Products must be available at dealer oroption to drop-ship from manufacturer

Manufacturers have many different options to control what they prefer or what they want to allow on their marketplace. Are you happy for your dealers to only offer products on your marketplace that they have in stock, or will you also allow them to advertise products that you as the manufacturer will drop-ship once they receive an order?

Pickup in-store vs. shipping (from store or direct from manufacturer)

As with the previous example, in a manufacturer marketplace model, you are the operator and therefore get the final call on which options you decide to allow. You can enable or disable any type of shipping option based on what makes the greatest business sense for you.

Chapter 05

Spryker’s fully-integrated B2B & B2C marketplace capabilities

Spryker is the tortoise’s best friend. With the technology to curate any type of e-commerce marketplace, we can give your business that much-needed boost so you’re not left eating dust at the back of the finishing line.

Spryker Cloud Commerce OS is the first e-commerce platform with fully integrated B2B and B2C marketplace capabilities. While building the Marketplace Solution, Spryker developers ensured a consistent user experience for the end customer, third-party merchants and marketplace operators – resulting in a seamless buying experience.

A single platform and infrastructure avoids complex integration and licensing issues that often arise when a marketplace is built on different e-commerce platforms. This means that our existing customers can effortlessly upgrade and extend their Spryker shop with marketplace functionalities. What’s more, you can add a Spryker marketplace solution to your existing e-commerce platform, even if it’s with a different provider.

Extensive new capabilities ensure that all the needs of running a marketplace are met, such as additional back office functionalities, a brand new merchant portal or well-arranged shop integrations.

Don’t forget – the tortoise wins the race by outsmarting the hare. And who says that the tortoise can’t team up with a partner to do so? With unlimited options for customizing your marketplace exactly how you want it, Spryker is the perfect partner for your business’s future success.

Spryker Marketplace: Unlimited Commerce Opportunities

Chapter 06


Let’s review what we’ve learned in this guide about marketplaces for manufacturers:

  • The hares of the commerce world have woken up from their naps and they’re racing ahead. You’ve got to adapt and evolve to beat them.
  • The B2B space is seeing a huge increase in digital capabilities, including marketplaces. Businesses who do not have direct access to their customers are playing a losing game.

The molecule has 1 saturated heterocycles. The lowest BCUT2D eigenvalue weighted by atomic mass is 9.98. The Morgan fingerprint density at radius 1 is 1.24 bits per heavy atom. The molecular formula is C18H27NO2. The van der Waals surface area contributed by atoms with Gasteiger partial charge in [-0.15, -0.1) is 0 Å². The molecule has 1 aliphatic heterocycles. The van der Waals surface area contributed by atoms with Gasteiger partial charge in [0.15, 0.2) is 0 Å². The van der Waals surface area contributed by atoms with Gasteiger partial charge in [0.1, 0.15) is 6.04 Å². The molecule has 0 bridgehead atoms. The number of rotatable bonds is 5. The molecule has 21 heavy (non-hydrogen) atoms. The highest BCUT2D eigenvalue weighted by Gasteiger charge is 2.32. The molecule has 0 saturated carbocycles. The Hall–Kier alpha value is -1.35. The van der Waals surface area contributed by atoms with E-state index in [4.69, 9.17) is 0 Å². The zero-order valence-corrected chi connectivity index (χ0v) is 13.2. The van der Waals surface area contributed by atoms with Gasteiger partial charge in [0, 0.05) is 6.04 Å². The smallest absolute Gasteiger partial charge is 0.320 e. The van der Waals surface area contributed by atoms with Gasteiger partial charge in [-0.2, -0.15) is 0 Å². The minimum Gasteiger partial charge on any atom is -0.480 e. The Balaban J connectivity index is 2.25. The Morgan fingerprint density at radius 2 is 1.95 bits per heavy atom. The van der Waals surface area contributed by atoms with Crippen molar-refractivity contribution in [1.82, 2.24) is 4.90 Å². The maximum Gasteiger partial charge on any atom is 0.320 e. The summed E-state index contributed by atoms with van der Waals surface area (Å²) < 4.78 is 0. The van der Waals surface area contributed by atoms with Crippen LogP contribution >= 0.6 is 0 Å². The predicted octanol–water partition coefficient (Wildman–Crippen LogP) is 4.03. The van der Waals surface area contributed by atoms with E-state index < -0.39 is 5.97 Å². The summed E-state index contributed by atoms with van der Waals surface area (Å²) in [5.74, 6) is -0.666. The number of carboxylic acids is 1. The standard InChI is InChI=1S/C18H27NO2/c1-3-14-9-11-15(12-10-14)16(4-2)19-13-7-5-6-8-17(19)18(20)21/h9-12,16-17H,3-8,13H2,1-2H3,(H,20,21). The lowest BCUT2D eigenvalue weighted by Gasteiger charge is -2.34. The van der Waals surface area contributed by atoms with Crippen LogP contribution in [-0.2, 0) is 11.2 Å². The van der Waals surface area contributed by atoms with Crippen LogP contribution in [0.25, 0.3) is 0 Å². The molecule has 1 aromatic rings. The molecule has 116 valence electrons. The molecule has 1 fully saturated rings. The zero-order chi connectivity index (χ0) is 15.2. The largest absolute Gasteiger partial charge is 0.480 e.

• The solution is enabling a D2C sales channel. As manufacturers historically rely on relationships with their dealer network, a win-win solution for every party is to set up a manufacturer marketplace with your resellers as merchants.
  • Marketplace models have multiple feature options for every different scenario, meaning manufacturers can customize their platform to solve their exact business complexities.
  • With the right technology, setting up a marketplace is easier than you might expect. By teaming up with Spryker, you can take advantage of our flexible and composable marketplace capabilities to build the solution you want.
Digital is now embedded into the daily business of B2B buyers. Technological innovation i driving the evolution of ecommerce, and the adoption of these technologies is accelerating. The buyer is in the driver‘s seat. The majority not only start their research online but they prefer to conduct various steps of the end-to-end process digitally at their convenience.” – Andrej Maihorn, Vice President of U.S. GTM and Industry Solutions, Spryker

About Spryker

Spryker is the leading composable commerce platform for enterprises with sophisticated business models to enable growth, innovation, and differentiation. Designed specifically for sophisticated transactional business, Spryker’s easy-to-use, headless, API-first model offers a best-of-breed approach that provides businesses the flexibility to adapt, scale, and quickly go to market while facilitating faster time-to-value throughout their digital transformation journey. As a global platform leader for B2B and B2C Enterprise Marketplaces, Thing Commerce, and Unified Commerce, Spryker has empowered 150+ global enterprise customers worldwide and is trusted by brands such as ALDI, Siemens, Hilti, and Ricoh. Spryker was recognized by Gartner® as a Visionary in the 2023 Magic Quadrant™ for Digital Commerce and was also ranked as a Strong Performer in The Forrester Wave™: B2B Commerce Solutions, Q2 2022. Spryker is a privately held technology company headquartered in Berlin and New York. Find out more at